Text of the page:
Using Fiction to Tell the Truth about History

How do you use historical and speculative fiction to tell the truth when America has fabricated its own fictions about its history, and particularly its ongoing racial inequities, for centuries? Bethany C. Morrow--one of USA Today’s “100 Black novelists and fiction writers you should read” and the indie bestselling author of the novels Mem, A Song Below Water, and the upcoming So Many Beginnings: A Little Women Remix--discusses with Eve and Julie the challenges that stem from blending “history” with mythology, the limitations a biased education imposes on our perspectives and imaginations, and the process of remixing a literary classic to incorporate Black characters. Bethany also recalls seeing herself reflected in fiction for the first time.




Mem, A Song Below Water


Buzzfeed's #1 Book to Read this Spring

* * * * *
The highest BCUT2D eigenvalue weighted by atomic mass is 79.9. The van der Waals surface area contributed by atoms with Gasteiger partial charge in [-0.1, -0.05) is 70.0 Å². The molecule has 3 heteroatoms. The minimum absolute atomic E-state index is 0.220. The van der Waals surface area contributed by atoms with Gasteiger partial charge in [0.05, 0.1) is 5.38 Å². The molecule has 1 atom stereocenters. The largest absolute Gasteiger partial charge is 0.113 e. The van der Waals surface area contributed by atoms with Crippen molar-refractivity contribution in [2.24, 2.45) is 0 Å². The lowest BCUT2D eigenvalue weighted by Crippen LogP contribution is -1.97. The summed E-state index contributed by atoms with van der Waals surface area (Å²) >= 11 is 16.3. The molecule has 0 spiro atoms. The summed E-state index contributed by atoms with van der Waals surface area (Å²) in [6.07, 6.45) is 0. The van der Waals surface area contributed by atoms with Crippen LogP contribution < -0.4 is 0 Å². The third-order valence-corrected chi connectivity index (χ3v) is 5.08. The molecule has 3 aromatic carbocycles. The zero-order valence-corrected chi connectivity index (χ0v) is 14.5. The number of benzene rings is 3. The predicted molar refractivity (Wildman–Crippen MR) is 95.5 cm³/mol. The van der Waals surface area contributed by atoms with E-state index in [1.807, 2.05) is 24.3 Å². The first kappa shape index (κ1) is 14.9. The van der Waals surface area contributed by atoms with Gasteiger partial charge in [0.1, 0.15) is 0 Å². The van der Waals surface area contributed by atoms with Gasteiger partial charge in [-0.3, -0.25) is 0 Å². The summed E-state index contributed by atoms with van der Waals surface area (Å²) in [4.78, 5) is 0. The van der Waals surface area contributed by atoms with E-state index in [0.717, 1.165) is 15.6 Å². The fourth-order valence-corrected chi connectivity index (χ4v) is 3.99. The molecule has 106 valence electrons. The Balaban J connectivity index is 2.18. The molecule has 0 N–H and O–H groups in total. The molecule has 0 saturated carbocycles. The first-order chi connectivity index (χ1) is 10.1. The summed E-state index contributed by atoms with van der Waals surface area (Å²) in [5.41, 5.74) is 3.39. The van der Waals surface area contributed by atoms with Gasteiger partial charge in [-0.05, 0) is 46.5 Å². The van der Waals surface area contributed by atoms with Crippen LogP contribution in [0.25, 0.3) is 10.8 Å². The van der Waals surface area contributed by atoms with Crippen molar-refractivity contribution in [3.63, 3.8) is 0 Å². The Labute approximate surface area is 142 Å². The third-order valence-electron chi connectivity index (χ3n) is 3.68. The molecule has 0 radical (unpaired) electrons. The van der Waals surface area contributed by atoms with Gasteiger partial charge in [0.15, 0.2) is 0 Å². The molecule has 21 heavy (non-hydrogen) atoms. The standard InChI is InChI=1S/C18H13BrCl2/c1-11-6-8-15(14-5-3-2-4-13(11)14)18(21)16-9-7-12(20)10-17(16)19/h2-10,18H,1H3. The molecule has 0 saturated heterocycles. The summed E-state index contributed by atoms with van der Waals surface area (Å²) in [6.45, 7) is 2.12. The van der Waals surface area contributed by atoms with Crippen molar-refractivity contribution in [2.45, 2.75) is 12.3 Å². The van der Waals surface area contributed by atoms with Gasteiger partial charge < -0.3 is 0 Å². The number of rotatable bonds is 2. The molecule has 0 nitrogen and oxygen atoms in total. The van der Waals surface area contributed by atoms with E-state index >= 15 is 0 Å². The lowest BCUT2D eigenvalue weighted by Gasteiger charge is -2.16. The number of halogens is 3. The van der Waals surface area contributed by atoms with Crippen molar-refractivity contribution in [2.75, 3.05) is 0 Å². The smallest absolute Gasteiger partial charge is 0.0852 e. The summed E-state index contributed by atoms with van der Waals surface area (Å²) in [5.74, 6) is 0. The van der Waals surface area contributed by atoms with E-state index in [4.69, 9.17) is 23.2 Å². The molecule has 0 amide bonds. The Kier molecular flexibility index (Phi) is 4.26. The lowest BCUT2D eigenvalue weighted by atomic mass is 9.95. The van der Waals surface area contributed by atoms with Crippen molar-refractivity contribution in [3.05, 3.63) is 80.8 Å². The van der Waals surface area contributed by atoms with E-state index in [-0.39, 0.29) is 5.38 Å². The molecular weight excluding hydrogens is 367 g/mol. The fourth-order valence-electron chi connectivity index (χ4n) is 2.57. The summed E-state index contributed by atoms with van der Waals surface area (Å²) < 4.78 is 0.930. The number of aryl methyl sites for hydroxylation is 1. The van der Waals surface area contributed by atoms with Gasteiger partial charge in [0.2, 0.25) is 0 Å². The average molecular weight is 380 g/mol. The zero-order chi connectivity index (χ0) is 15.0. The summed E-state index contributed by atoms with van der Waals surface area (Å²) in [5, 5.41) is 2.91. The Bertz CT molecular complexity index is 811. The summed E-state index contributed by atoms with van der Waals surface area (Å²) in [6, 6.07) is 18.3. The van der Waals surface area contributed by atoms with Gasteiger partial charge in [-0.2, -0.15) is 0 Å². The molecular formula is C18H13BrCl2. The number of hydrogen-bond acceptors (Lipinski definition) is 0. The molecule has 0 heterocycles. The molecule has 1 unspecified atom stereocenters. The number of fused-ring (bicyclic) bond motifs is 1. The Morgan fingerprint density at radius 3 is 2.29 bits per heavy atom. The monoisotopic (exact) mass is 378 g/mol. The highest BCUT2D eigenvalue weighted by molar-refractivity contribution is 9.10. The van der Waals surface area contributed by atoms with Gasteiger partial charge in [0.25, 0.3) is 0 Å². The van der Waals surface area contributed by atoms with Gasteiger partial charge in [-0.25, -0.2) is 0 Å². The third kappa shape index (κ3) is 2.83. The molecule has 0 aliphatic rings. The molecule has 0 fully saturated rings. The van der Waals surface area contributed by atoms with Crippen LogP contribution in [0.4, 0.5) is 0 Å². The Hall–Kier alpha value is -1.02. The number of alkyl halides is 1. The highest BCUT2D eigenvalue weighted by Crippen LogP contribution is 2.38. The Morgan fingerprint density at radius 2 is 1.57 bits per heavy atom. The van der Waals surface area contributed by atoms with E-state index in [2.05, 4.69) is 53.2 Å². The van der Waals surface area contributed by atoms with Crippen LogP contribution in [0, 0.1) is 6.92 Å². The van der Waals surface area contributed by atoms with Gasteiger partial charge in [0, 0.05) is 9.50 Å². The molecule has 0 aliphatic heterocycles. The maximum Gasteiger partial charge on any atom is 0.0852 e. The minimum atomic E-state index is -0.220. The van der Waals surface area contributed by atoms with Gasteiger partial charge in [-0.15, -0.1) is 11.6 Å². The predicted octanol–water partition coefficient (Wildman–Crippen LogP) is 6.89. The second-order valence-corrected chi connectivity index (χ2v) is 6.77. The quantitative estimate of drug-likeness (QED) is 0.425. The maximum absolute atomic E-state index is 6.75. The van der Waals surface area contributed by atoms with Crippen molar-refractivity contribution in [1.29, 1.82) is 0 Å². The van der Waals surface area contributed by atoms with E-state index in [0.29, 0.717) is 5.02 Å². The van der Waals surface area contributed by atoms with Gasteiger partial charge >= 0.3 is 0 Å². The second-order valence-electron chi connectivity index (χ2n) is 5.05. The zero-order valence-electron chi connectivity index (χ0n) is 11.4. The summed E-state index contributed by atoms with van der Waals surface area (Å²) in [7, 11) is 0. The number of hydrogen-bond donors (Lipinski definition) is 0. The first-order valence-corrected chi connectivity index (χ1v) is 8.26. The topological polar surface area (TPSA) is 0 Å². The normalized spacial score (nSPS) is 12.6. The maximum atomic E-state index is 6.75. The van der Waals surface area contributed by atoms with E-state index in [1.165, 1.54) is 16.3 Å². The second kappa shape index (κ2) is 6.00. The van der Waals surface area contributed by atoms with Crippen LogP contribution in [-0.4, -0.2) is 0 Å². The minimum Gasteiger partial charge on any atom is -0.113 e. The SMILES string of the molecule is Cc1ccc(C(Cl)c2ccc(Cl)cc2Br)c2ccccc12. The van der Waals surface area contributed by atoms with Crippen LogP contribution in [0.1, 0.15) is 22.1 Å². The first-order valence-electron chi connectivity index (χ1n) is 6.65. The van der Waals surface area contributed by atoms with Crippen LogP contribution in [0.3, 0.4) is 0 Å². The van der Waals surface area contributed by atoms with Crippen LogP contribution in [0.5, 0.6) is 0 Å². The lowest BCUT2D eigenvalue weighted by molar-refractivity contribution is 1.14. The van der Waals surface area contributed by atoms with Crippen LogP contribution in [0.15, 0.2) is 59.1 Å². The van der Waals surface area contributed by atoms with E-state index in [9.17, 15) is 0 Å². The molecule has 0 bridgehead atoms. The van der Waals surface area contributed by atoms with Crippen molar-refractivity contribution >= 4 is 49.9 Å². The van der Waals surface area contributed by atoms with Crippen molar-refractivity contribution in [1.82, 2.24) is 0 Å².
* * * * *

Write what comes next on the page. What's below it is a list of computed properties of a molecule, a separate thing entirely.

A Best Book of the Month at The Washington Post, Bustle, and Chicago Review of Books


So Many Beginnings: A Little Women Remix


"Morrow’s ability to take the lingering stain of slavery on American history and use it as a catalyst for unbreakable love and resilience is flawless. That she has remixed a canonical text to do so only further illuminates the need to critically question who holds the pen in telling our nation’s story." ―Booklist, starred review



Go Deeper

Bethany C. Morrow

A Song Below Water, by Bethany C. Morrow

Mem, by Bethany C. Morrow

So Many Beginnings: A Little Women Remix, by Bethany C. Morrow

Take the Mic: Fictional Stories of Everyday Resistance, by Bethany C. Morrow and Yamile Saied Méndez

USA Today’s list of 100 Black novelists and fiction writers you should read

Lois Lane novels, by Gwenda Bond

Little Women (1994 movie starring Winona Ryder)

The 1619 Project

The Tiffany Dilemma

Margaret Atwood

Toni Morrison

“Why We Need Real Black Characters By Real Black Artists,” by Bethany C. Morrow, published on Medium

Eve Yohalem

Julie Sternberg

Book Dreams Podcast

Podglomerate

Lit Hub Radio